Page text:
A therapist colleague got a call in the middle of the night from a mom in his practice.  The woman was frantic.  Her daughter’s anger had escalated into physical attacks.  The mother had locked herself in her room – not knowing who to call.  The friend asked me if I could recommend resources that he could give the family.  He was familiar with my research and new book “Difficult: Mothering Challenging Adult Children through Conflict and Change” which will launch on February 2nd, Rowman & Littlefield. 

Difficult is the first book to speak to and name the experience of older mothers of troubled adult children who have become the default safety-net in the face of a failed mental health system, limited substance abuse treatment, and sky-rocketing rents.  Little known face – the most likely perpetrator of what is called elder abuse is a dependent adult child living at home suffering with mental illness and/or substance use disorder.  Vulnerable adults who cannot manage, or afford to, live on their own turn to their families.  But the shared household arrangement often only benefits the adult child.  Most cases of elder abuse do not get reported in part because older parents do not want their troubled adult children to go to jail.

My work is based on several years of qualitative research with older women (all over 60) who self-identified as having adult children whose problems were negatively impacting their quality of life.  After analyzing their stories, I coined the name “difficult adult child” to capture the dilemmas that each of the women reported about the complex difficult mothering that emerged for them when their adult child who had returned home because they could no longer support themselves. The older mothers (and fathers if available) do not feel appreciated for the sacrifices they are making by re-opening their homes to their children later in life. Each mother shared with me her feelings of helplessness regarding the conflict whose needs take priority – mine or hers?   

While this book will be extremely helpful to therapists and physicians who often do not sufficiently understand the stress that older parents with difficult adult children experience, Difficult is also written for the parents of challenging adult children.  There are chapters on mental illness, substance use and family violence that offer accessible psycho-education and resources for getting help.  This is a book you can suggest to your clients. It will help them see that they are not alone.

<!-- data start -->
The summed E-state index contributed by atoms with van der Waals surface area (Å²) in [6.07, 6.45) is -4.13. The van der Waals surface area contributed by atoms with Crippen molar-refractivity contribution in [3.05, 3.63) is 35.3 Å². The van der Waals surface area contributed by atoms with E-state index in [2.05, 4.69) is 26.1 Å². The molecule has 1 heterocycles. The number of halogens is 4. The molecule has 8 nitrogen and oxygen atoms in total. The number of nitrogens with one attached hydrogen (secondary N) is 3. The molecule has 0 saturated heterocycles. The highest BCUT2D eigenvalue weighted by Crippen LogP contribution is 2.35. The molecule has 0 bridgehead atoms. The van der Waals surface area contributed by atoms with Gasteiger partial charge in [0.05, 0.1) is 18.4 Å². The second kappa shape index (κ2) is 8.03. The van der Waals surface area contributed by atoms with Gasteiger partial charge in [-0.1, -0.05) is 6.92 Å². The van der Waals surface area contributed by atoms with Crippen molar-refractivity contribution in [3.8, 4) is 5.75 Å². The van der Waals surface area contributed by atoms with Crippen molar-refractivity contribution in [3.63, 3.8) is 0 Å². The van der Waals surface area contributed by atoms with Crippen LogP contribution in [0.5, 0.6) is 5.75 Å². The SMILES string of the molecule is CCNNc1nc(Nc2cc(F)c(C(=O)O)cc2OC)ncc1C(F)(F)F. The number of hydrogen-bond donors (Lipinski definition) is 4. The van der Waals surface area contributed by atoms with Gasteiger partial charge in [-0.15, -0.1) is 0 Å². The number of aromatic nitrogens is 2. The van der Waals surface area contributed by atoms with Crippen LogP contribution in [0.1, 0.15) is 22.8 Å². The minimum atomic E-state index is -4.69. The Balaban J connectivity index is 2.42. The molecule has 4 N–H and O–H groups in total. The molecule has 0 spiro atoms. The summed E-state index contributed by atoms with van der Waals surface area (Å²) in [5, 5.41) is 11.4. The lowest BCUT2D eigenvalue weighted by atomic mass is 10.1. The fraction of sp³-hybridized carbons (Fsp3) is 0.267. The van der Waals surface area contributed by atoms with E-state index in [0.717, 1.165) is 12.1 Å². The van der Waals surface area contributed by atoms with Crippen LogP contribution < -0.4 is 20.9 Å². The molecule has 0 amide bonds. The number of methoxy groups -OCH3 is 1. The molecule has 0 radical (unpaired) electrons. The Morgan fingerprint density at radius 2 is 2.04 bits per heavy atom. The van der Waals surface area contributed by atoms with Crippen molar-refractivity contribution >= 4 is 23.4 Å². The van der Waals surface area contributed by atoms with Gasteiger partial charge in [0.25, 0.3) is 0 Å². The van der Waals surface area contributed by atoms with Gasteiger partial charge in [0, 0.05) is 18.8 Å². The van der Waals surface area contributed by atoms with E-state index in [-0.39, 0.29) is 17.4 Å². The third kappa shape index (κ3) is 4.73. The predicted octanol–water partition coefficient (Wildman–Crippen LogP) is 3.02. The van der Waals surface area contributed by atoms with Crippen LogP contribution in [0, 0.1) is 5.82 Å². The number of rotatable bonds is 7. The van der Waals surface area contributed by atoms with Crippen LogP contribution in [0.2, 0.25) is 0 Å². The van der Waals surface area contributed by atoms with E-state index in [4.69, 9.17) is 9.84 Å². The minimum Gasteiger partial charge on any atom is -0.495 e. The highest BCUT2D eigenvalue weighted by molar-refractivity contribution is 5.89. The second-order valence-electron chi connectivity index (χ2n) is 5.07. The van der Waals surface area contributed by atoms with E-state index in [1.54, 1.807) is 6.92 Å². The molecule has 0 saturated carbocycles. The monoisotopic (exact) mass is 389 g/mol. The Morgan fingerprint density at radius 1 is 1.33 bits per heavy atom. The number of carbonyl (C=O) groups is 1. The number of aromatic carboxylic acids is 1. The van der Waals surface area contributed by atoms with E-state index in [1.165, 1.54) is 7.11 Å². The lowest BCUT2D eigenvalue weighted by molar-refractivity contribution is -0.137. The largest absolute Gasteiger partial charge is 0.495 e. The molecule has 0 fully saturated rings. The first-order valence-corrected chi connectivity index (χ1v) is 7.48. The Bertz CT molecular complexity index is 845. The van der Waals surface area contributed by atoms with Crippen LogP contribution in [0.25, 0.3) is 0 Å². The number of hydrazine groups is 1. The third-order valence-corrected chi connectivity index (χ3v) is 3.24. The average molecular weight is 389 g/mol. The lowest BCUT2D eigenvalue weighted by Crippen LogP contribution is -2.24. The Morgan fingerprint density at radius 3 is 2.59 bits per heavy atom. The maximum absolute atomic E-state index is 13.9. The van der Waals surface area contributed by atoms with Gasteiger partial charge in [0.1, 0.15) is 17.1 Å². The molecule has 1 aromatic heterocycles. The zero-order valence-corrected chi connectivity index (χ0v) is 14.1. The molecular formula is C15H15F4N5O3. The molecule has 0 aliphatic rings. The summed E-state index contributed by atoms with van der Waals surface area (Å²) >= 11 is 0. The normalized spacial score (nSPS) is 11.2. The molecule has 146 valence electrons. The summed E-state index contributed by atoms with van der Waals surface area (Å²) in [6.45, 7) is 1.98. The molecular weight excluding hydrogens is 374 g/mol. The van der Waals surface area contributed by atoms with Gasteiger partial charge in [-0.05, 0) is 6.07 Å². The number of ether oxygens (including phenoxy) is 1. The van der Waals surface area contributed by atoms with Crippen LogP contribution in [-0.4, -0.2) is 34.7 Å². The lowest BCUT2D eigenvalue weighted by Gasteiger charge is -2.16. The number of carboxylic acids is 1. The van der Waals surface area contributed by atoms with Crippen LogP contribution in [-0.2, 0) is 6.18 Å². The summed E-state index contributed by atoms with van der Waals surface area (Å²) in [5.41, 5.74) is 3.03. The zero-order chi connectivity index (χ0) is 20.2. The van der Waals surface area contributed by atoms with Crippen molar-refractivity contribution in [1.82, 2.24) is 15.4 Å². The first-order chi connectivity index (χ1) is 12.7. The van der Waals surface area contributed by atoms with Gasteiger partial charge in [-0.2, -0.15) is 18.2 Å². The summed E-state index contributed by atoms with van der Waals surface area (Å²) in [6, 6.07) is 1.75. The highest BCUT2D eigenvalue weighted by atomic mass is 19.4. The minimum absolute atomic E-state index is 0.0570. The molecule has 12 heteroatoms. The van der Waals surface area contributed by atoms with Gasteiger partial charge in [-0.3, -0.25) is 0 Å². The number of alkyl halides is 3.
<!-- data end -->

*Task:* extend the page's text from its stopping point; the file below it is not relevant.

So many families who have adult children who are “off-time” in their development and/or engaged in deviant or stigmatized behavior, keep their adult children’s troubles secret and often blame themselves.  The book is empathic to the terrible conflicts that parents feel when their adult child’s life is stopped by mental illness and/or substance abuse problems.   Beyond allowing mothers and fathers to feel less alone, there are several chapters that offer readers a way to use the Stages of Change model applied to changingtheir  relationship with an adult child; and there is a large section devoted to resources for self-care, getting social support, and staying safe. 

  Difficult is not about “boomerang kids” who will bounce back into independent living.  Instead, the book shines a light on a large, usually unseen, population of parents who often feel that their adult children’s problems have no solution.  The book presents the deep feeling of being “torn in two” that each woman is living with.  Each felt that she had no choice but to support her adult child when they were in crisis and had invited them to move back into the family home.  As clinicians, helping women see their problem as connected to other mothers and not a result of their unique failure in parenting can be empowering. 

The book can be ordered on-line from your favorite on-line book seller.

Judith R. Smith, PhD, LCSW, is a senior clinical social worker, therapist, researcher, and professor at Fordham University. She is a leader in gerontological research focusing on women’s experiences as they age. Her book, “Difficult: Mothering Challenging Adult Children through Conflict and Change” Rowman & Littlefield, will be available Feb. 2022.  Follow them on Twitter @JudithRSmithPhd